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A proper cause

Andrea Johnstone and Kim Archibald have been involved with Truro’s annual holiday hockey mega tournament for a few years, but this year carried a little more meaning.

Mackenzie Archibald, middle left, and Logan Johnstone, players for the host teams at the Mike Schmitt Memorial Tournament, present a cheque to Raj Makkar and Karen Swan of the We Care About Cancer Fund. The two teams put up approximately half of $580 raised for the fund during the tournament to help local cancer patients.

After 35 years under the KFC banner, the tournament was renamed this year for their friend and colleague, Mike Schmitt. On Wednesday, the two representatives from the Mike Schmitt Memorial Tournament’s host teams were at the Colchester East Hants Health Centre to hand over donations gathered for a special cause.

The event raised $580 for We Care About Cancer, a fund helping Colchester County cancer patients deal with finances during treatment.

“(This has been) huge,” said Raj Makkar, who is involved with both the tournament and the fund. “First of all, I think it’s awesome that these kids and the minor hockey association are aware of the fund now. For me, that’s huge awareness, so now we can help even more people. And it’s nice to see kids involved with it in that way, too. It’s awesome.”

Two years ago when Raj Makkar helped start the We Care About Cancer fund he had a special friend in mind.

“That was when Mike was diagnosed with cancer, so there was even more motivation for me on my part,” he said. “It’s very difficult and challenging going through that (diagnosis), and then on top of it having to worry about your kids, your family, your medication or your travel.”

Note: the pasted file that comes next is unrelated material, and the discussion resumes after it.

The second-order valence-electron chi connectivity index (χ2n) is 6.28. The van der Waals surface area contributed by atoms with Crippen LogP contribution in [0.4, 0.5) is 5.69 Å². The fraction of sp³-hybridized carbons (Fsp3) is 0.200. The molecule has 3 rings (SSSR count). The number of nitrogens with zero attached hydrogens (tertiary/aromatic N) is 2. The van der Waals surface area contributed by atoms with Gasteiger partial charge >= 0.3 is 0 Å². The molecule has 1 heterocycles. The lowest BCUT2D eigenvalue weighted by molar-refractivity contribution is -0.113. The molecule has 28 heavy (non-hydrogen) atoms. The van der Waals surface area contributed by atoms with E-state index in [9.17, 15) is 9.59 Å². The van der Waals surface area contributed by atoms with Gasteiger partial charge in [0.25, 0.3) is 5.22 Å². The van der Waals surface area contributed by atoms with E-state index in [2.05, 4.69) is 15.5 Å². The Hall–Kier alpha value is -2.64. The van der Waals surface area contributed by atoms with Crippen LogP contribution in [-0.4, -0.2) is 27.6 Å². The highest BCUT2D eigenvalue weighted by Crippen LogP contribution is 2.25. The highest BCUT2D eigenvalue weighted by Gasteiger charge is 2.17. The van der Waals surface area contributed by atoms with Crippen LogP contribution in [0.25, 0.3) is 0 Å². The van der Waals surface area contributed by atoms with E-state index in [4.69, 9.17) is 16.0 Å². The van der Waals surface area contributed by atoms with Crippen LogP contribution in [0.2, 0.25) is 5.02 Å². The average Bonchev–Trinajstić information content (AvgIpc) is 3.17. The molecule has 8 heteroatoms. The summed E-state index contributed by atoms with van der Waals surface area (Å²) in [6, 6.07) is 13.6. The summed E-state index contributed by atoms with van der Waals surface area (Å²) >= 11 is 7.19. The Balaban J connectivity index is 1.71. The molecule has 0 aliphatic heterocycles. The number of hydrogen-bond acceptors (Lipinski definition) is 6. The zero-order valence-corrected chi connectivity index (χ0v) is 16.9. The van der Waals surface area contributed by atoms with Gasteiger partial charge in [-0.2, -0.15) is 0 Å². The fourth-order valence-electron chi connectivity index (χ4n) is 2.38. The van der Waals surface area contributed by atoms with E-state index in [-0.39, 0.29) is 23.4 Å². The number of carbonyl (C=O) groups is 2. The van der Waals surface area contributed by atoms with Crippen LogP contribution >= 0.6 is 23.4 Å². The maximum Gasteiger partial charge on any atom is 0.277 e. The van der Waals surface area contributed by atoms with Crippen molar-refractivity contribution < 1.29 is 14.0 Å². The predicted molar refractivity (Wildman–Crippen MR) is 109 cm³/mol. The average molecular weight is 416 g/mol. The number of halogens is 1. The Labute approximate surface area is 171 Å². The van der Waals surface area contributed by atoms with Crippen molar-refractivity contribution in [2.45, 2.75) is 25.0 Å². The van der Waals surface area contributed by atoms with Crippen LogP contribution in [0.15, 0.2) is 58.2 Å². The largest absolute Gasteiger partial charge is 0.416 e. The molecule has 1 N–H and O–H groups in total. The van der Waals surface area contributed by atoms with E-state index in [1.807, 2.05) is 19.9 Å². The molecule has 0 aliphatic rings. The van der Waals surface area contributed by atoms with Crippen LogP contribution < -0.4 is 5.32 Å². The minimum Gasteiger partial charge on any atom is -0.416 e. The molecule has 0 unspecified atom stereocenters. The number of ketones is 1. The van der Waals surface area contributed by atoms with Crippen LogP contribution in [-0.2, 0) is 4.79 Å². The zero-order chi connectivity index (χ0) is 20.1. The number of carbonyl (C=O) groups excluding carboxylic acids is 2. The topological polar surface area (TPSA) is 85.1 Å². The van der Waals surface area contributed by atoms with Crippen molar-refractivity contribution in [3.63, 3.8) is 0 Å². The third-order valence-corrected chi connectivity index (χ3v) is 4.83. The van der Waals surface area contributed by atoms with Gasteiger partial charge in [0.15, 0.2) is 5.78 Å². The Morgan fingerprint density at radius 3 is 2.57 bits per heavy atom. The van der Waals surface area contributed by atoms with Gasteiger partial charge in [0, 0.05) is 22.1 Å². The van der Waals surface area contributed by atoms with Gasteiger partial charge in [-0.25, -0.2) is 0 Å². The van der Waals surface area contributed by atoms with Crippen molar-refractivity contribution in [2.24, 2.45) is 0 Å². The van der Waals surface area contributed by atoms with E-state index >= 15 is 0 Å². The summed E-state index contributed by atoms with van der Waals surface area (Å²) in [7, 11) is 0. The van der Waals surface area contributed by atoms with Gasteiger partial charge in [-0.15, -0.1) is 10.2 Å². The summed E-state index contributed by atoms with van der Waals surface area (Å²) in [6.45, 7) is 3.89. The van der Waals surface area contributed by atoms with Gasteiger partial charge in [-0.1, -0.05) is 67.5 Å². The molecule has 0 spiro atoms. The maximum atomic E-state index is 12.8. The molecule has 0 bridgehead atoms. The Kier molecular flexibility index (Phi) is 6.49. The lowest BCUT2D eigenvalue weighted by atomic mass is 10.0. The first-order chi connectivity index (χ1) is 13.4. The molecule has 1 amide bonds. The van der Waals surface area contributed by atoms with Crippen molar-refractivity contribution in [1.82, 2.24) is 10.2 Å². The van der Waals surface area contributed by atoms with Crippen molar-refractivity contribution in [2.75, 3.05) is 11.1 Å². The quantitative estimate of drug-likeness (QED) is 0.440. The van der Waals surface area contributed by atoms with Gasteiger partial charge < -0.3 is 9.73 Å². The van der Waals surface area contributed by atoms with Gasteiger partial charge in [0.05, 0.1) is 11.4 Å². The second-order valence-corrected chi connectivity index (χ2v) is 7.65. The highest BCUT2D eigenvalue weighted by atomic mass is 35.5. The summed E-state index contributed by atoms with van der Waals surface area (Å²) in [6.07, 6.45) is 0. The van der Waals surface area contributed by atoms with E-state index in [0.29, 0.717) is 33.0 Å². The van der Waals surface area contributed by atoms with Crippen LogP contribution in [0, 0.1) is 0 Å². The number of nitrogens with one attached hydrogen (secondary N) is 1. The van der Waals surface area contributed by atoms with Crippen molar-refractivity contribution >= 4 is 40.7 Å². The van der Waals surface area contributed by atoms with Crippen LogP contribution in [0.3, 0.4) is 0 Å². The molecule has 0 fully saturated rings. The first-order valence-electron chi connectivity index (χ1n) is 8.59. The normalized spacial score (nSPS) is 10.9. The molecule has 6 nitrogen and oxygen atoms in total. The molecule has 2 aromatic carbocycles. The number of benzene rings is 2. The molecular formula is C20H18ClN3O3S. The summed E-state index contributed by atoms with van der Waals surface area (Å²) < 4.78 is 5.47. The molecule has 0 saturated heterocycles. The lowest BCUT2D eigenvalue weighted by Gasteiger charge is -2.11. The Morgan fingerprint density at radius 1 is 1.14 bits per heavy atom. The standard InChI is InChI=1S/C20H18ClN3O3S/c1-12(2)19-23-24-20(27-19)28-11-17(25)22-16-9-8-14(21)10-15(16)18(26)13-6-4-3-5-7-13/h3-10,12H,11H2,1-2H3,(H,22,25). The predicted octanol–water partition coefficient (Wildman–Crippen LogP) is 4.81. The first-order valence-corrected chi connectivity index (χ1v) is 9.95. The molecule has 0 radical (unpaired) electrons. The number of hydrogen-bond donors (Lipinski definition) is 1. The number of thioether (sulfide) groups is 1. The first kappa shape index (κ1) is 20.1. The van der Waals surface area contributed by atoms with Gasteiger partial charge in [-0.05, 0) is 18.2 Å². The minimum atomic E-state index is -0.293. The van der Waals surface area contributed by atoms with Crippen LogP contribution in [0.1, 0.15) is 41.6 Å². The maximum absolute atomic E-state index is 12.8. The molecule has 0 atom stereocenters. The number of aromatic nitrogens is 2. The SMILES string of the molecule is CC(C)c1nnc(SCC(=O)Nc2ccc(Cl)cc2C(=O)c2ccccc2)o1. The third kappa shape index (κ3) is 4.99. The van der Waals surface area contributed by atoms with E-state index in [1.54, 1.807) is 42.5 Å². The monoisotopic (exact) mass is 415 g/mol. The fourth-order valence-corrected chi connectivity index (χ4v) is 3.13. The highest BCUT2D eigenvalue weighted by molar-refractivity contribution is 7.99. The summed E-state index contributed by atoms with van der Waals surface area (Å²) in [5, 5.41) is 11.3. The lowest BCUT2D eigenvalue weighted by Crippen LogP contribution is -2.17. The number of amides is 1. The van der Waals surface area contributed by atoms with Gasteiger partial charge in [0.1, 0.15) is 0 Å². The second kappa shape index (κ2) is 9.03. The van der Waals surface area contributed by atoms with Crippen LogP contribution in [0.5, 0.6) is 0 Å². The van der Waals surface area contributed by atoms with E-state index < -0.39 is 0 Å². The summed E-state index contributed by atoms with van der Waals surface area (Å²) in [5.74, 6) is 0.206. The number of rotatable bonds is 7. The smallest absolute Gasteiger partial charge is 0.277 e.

The tournament name change was made public in November, and generated interest quickly from the provincial hockey community. Schmitt, a volunteer with the local association, was known all over Nova Scotia as a dedicated hockey coach and father.

“We actually had teams who came forward but it was too late,” Archibald said. “Once we changed the name, we had teams expressed interest who hadn’t really thought about it, but when the name came it was like, ‘Oh, Mike.’”

The local teams played with purple hockey tape on their sticks – the colour of the pancreatic cancer awareness ribbons. As a show of solidarity, several teams from outside Truro showed up also sporting purple tape. “That’s how much he meant to hockey in Nova Scotia,” Johnstone said.

The funds were raised by the ‘Buy a Player’ initiative through the first two days of the tournament. There will be a further donation at a later date, from tickets being sold on an autographed Sidney Crosby jersey donated by Schmitt’s former employer.

Archibald and Johnstone also thanked their sponsors, including Sobeys, Subway, Bike Monkey and the former namesake, KFC.

“Even though we changed the name, they stepped in,” Archibald said. “They still gave us coupons for our MVPs. They still gave us money. They were very supportive of that change.”

Moving on without his good friend has been tough, but Makkar said Schmitt will always be in mind when working with the charity and with minor hockey.

“It’s pretty tough, but we’re very fortunate to have great people involved with the association, like Andrea and Kim,” he said. “There are great coaches as well. The hockey community – that’s exactly what it is. It’s a community of friends and family members, people you’re going to have forever.”



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